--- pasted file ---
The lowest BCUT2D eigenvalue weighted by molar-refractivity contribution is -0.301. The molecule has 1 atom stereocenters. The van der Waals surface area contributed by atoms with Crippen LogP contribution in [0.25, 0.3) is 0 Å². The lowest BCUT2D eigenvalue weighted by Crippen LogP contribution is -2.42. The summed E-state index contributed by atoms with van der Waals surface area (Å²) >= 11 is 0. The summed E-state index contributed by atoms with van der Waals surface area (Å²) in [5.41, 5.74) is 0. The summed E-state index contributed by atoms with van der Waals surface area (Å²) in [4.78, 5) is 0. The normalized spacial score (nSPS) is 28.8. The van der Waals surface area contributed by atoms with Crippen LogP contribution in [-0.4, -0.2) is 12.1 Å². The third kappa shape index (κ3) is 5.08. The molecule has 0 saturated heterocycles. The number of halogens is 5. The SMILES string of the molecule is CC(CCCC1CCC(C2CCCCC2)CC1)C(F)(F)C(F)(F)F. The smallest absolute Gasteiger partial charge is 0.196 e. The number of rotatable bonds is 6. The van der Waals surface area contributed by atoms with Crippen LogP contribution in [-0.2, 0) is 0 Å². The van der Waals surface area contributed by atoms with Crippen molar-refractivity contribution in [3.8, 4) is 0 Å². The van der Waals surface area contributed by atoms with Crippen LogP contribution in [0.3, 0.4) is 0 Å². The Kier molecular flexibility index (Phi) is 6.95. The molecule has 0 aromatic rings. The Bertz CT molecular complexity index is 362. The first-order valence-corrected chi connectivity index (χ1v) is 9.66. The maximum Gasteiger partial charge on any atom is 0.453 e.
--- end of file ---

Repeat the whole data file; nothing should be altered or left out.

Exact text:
The lowest BCUT2D eigenvalue weighted by molar-refractivity contribution is -0.301. The molecule has 1 atom stereocenters. The van der Waals surface area contributed by atoms with Crippen LogP contribution in [0.25, 0.3) is 0 Å². The lowest BCUT2D eigenvalue weighted by Crippen LogP contribution is -2.42. The summed E-state index contributed by atoms with van der Waals surface area (Å²) >= 11 is 0. The summed E-state index contributed by atoms with van der Waals surface area (Å²) in [5.41, 5.74) is 0. The summed E-state index contributed by atoms with van der Waals surface area (Å²) in [4.78, 5) is 0. The normalized spacial score (nSPS) is 28.8. The van der Waals surface area contributed by atoms with Crippen LogP contribution in [-0.4, -0.2) is 12.1 Å². The third kappa shape index (κ3) is 5.08. The molecule has 0 saturated heterocycles. The number of halogens is 5. The SMILES string of the molecule is CC(CCCC1CCC(C2CCCCC2)CC1)C(F)(F)C(F)(F)F. The smallest absolute Gasteiger partial charge is 0.196 e. The number of rotatable bonds is 6. The van der Waals surface area contributed by atoms with Crippen LogP contribution in [-0.2, 0) is 0 Å². The van der Waals surface area contributed by atoms with Crippen molar-refractivity contribution in [3.8, 4) is 0 Å². The van der Waals surface area contributed by atoms with Crippen LogP contribution in [0.3, 0.4) is 0 Å². The Kier molecular flexibility index (Phi) is 6.95. The molecule has 0 aromatic rings. The Bertz CT molecular complexity index is 362. The first-order valence-corrected chi connectivity index (χ1v) is 9.66. The maximum Gasteiger partial charge on any atom is 0.453 e.